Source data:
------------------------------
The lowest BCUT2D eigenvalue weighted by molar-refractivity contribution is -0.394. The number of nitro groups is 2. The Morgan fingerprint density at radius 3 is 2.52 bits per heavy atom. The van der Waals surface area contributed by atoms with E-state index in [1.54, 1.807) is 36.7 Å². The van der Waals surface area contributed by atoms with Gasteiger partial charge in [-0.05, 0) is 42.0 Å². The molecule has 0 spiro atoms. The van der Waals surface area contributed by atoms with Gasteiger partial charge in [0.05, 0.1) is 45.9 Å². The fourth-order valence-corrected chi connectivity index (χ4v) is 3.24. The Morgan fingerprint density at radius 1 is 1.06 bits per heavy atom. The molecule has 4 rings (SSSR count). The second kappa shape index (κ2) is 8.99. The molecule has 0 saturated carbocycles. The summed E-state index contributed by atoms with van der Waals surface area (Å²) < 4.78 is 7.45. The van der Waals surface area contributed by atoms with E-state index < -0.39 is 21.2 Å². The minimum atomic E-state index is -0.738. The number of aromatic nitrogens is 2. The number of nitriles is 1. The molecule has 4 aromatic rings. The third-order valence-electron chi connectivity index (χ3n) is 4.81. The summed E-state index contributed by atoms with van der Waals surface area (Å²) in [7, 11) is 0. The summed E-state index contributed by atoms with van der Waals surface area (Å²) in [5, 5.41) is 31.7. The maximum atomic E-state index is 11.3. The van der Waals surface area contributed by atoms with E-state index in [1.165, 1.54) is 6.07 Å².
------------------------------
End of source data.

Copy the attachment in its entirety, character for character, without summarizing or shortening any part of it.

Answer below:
The lowest BCUT2D eigenvalue weighted by molar-refractivity contribution is -0.394. The number of nitro groups is 2. The Morgan fingerprint density at radius 3 is 2.52 bits per heavy atom. The van der Waals surface area contributed by atoms with E-state index in [1.54, 1.807) is 36.7 Å². The van der Waals surface area contributed by atoms with Gasteiger partial charge in [-0.05, 0) is 42.0 Å². The molecule has 0 spiro atoms. The van der Waals surface area contributed by atoms with Gasteiger partial charge in [0.05, 0.1) is 45.9 Å². The fourth-order valence-corrected chi connectivity index (χ4v) is 3.24. The Morgan fingerprint density at radius 1 is 1.06 bits per heavy atom. The molecule has 4 rings (SSSR count). The second kappa shape index (κ2) is 8.99. The molecule has 0 saturated carbocycles. The summed E-state index contributed by atoms with van der Waals surface area (Å²) < 4.78 is 7.45. The van der Waals surface area contributed by atoms with E-state index < -0.39 is 21.2 Å². The minimum atomic E-state index is -0.738. The number of aromatic nitrogens is 2. The number of nitriles is 1. The molecule has 4 aromatic rings. The third-order valence-electron chi connectivity index (χ3n) is 4.81. The summed E-state index contributed by atoms with van der Waals surface area (Å²) in [7, 11) is 0. The summed E-state index contributed by atoms with van der Waals surface area (Å²) in [5, 5.41) is 31.7. The maximum atomic E-state index is 11.3. The van der Waals surface area contributed by atoms with E-state index in [1.165, 1.54) is 6.07 Å².